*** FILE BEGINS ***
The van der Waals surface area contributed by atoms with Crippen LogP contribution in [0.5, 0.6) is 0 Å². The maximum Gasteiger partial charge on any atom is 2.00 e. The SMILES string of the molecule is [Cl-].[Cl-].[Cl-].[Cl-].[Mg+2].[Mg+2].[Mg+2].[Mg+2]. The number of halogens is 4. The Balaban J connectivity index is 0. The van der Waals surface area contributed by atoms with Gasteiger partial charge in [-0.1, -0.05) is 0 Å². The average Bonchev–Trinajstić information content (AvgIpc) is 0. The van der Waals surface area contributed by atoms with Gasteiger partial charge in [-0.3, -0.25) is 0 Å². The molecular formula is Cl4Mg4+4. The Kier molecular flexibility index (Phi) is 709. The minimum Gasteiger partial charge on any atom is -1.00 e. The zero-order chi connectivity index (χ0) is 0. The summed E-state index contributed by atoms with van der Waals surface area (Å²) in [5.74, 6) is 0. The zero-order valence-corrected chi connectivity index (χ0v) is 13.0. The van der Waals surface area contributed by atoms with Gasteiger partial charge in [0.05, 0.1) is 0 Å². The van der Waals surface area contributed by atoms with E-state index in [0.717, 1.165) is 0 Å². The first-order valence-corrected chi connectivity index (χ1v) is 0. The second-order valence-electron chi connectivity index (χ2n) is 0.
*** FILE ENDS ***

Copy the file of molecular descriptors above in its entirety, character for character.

The van der Waals surface area contributed by atoms with Crippen LogP contribution in [0.5, 0.6) is 0 Å². The maximum Gasteiger partial charge on any atom is 2.00 e. The SMILES string of the molecule is [Cl-].[Cl-].[Cl-].[Cl-].[Mg+2].[Mg+2].[Mg+2].[Mg+2]. The number of halogens is 4. The Balaban J connectivity index is 0. The van der Waals surface area contributed by atoms with Gasteiger partial charge in [-0.1, -0.05) is 0 Å². The average Bonchev–Trinajstić information content (AvgIpc) is 0. The van der Waals surface area contributed by atoms with Gasteiger partial charge in [-0.3, -0.25) is 0 Å². The molecular formula is Cl4Mg4+4. The Kier molecular flexibility index (Phi) is 709. The minimum Gasteiger partial charge on any atom is -1.00 e. The zero-order chi connectivity index (χ0) is 0. The summed E-state index contributed by atoms with van der Waals surface area (Å²) in [5.74, 6) is 0. The zero-order valence-corrected chi connectivity index (χ0v) is 13.0. The van der Waals surface area contributed by atoms with Gasteiger partial charge in [0.05, 0.1) is 0 Å². The van der Waals surface area contributed by atoms with E-state index in [0.717, 1.165) is 0 Å². The first-order valence-corrected chi connectivity index (χ1v) is 0. The second-order valence-electron chi connectivity index (χ2n) is 0.